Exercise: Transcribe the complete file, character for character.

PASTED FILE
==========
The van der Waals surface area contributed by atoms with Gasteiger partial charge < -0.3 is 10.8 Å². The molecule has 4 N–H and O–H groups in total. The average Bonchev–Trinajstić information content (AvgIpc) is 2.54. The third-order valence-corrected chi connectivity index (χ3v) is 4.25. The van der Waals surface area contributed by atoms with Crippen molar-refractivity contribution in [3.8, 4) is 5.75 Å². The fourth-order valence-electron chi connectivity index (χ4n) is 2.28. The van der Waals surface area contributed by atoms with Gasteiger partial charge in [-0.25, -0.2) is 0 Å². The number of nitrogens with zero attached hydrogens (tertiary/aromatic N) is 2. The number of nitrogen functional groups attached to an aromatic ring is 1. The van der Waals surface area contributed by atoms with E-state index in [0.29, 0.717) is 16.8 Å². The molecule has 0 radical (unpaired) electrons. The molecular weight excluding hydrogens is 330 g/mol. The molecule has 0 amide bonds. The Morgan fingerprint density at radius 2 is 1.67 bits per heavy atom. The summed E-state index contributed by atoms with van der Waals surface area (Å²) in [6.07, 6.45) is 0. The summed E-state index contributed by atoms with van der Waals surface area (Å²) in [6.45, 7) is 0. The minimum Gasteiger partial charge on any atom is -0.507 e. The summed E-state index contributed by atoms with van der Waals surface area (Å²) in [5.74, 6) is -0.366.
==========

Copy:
The van der Waals surface area contributed by atoms with Gasteiger partial charge < -0.3 is 10.8 Å². The molecule has 4 N–H and O–H groups in total. The average Bonchev–Trinajstić information content (AvgIpc) is 2.54. The third-order valence-corrected chi connectivity index (χ3v) is 4.25. The van der Waals surface area contributed by atoms with Crippen molar-refractivity contribution in [3.8, 4) is 5.75 Å². The fourth-order valence-electron chi connectivity index (χ4n) is 2.28. The van der Waals surface area contributed by atoms with Gasteiger partial charge in [-0.25, -0.2) is 0 Å². The number of nitrogens with zero attached hydrogens (tertiary/aromatic N) is 2. The number of nitrogen functional groups attached to an aromatic ring is 1. The van der Waals surface area contributed by atoms with E-state index in [0.29, 0.717) is 16.8 Å². The molecule has 0 radical (unpaired) electrons. The molecular weight excluding hydrogens is 330 g/mol. The molecule has 0 amide bonds. The Morgan fingerprint density at radius 2 is 1.67 bits per heavy atom. The summed E-state index contributed by atoms with van der Waals surface area (Å²) in [6.07, 6.45) is 0. The summed E-state index contributed by atoms with van der Waals surface area (Å²) in [6.45, 7) is 0. The minimum Gasteiger partial charge on any atom is -0.507 e. The summed E-state index contributed by atoms with van der Waals surface area (Å²) in [5.74, 6) is -0.366.